Just what the poem is about remains somewhat controversial. The incredible essays included in this Norton Critical Edition bring the poem, its history, and its controversies to life. J.R.R. Tolkien's famous and groundbreaking critique of Beowulf heads up the critical section. Also included are analyses of the structure of the poem(is it analogous to interwoven tapestries and designs of the Anglo-Saxons?), its religious tone (is it Pagan or Christian or both?), is it critical of the heroic life (does heroism lead to ruin), is it a statement on the impermanence of greatness? Was Beowulf deified? There's so much to munch on that a list of questions, controversies, and potential resolutions would be exhausting and inevitably incomplete. Leave it to say that the section of criticism allows one to read Beowulf at a higher level and discover just why this old thing is still around.

The translation by 1995 Nobel Laureate Seamus Heaney reads wonderfully. No parallel Old English text is included. Heaney's introducton is amazing. It points out salient sections of the poem where the impact of the text is greatest. Heaney directs the reader to Beowulf's funeral where a Geat woman wails and mourns not only the passing of Beowulf but the impending destruction of her culture by foreign invaders now that their defending hero is gone. Heaney's introduction should be read by all Beowulf readers.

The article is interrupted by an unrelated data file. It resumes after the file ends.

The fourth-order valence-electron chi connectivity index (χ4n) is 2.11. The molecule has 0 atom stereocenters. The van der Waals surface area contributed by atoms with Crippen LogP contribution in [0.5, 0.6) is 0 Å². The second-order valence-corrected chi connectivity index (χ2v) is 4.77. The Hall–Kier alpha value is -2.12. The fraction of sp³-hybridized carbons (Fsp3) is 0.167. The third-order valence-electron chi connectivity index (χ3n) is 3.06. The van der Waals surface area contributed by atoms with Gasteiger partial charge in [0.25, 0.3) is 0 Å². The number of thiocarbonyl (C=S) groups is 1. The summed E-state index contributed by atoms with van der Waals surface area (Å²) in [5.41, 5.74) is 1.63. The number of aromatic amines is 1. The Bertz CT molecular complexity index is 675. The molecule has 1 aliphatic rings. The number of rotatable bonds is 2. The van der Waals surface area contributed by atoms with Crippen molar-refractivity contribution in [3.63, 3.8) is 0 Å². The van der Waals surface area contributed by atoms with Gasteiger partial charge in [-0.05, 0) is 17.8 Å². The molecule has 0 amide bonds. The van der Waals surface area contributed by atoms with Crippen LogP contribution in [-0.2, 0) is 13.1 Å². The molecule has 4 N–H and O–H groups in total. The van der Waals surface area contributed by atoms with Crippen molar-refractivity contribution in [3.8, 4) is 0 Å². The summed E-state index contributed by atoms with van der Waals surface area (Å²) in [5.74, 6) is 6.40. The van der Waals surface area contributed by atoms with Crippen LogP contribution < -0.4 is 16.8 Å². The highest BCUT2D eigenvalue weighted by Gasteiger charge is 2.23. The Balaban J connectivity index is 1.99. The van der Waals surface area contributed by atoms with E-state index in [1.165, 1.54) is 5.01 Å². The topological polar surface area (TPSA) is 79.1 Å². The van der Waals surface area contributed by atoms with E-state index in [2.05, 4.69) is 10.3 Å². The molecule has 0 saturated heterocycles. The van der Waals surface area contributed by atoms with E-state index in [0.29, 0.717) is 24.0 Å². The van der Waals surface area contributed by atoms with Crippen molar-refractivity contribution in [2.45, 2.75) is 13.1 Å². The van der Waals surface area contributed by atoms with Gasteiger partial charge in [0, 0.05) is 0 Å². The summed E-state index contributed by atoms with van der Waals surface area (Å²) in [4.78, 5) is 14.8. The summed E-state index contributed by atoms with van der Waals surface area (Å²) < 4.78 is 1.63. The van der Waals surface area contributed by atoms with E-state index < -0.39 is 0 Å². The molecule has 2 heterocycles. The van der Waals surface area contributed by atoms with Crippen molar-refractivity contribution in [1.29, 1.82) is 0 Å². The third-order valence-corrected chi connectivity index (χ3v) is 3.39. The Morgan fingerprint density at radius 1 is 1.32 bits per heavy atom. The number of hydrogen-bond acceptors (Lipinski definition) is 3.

Also included are discussions about the archeology of Beowulf. Photos of artifacts and sites provide imagery for the setting of the poem. The boar-crested helmets are worth the price alone.

Beowulf is worth reading. It can be read on many levels: on the level of poetic analysis, historical analysis, philological analysys, as a monster tale, as one of the oldest poems in the english language, or for enjoyment. Big imposing degrees are not required (though admittedly some of the criticism can get heady and academic; this is not a beginner's guide or "Beowulf for Morons"). Open up. Grendel, Mamma, and Dragon await...
49 of 58 people found the following review helpful
4.0 out of 5 stars Excellent, but stay with Donaldson July 29 2005
By Ira Abrams - Published on Amazon.com
Format:Paperback
I am a dissenter from the hype surrounding Seamus Heaney's new translation. I prefer Donaldson for two important reasons: the transparency of the translation and the translator's humble willingness to let stand archaic implications that may seem absurb or offensive to most people today.